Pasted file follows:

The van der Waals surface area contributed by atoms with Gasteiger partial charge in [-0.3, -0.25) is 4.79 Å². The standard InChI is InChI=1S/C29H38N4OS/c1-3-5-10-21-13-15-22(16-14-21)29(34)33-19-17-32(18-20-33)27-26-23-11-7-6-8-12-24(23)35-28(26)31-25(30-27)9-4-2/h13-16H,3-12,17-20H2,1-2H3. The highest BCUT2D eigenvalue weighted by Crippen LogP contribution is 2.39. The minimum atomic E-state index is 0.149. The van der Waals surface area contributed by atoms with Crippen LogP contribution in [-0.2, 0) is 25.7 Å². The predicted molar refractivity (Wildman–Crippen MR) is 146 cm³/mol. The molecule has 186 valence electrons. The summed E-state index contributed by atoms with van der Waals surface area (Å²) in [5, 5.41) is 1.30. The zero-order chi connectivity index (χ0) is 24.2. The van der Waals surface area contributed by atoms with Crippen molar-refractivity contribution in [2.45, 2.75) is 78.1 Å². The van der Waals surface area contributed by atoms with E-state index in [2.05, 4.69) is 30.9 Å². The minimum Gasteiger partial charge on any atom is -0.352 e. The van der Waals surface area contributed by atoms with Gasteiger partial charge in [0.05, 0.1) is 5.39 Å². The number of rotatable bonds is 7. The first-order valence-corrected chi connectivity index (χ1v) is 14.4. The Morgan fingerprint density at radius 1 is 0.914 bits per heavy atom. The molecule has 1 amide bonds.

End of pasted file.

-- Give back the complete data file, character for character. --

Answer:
The van der Waals surface area contributed by atoms with Gasteiger partial charge in [-0.3, -0.25) is 4.79 Å². The standard InChI is InChI=1S/C29H38N4OS/c1-3-5-10-21-13-15-22(16-14-21)29(34)33-19-17-32(18-20-33)27-26-23-11-7-6-8-12-24(23)35-28(26)31-25(30-27)9-4-2/h13-16H,3-12,17-20H2,1-2H3. The highest BCUT2D eigenvalue weighted by Crippen LogP contribution is 2.39. The minimum atomic E-state index is 0.149. The van der Waals surface area contributed by atoms with Crippen LogP contribution in [-0.2, 0) is 25.7 Å². The predicted molar refractivity (Wildman–Crippen MR) is 146 cm³/mol. The molecule has 186 valence electrons. The summed E-state index contributed by atoms with van der Waals surface area (Å²) in [5, 5.41) is 1.30. The zero-order chi connectivity index (χ0) is 24.2. The van der Waals surface area contributed by atoms with Crippen molar-refractivity contribution in [2.45, 2.75) is 78.1 Å². The van der Waals surface area contributed by atoms with E-state index in [2.05, 4.69) is 30.9 Å². The minimum Gasteiger partial charge on any atom is -0.352 e. The van der Waals surface area contributed by atoms with Gasteiger partial charge in [0.05, 0.1) is 5.39 Å². The number of rotatable bonds is 7. The first-order valence-corrected chi connectivity index (χ1v) is 14.4. The Morgan fingerprint density at radius 1 is 0.914 bits per heavy atom. The molecule has 1 amide bonds.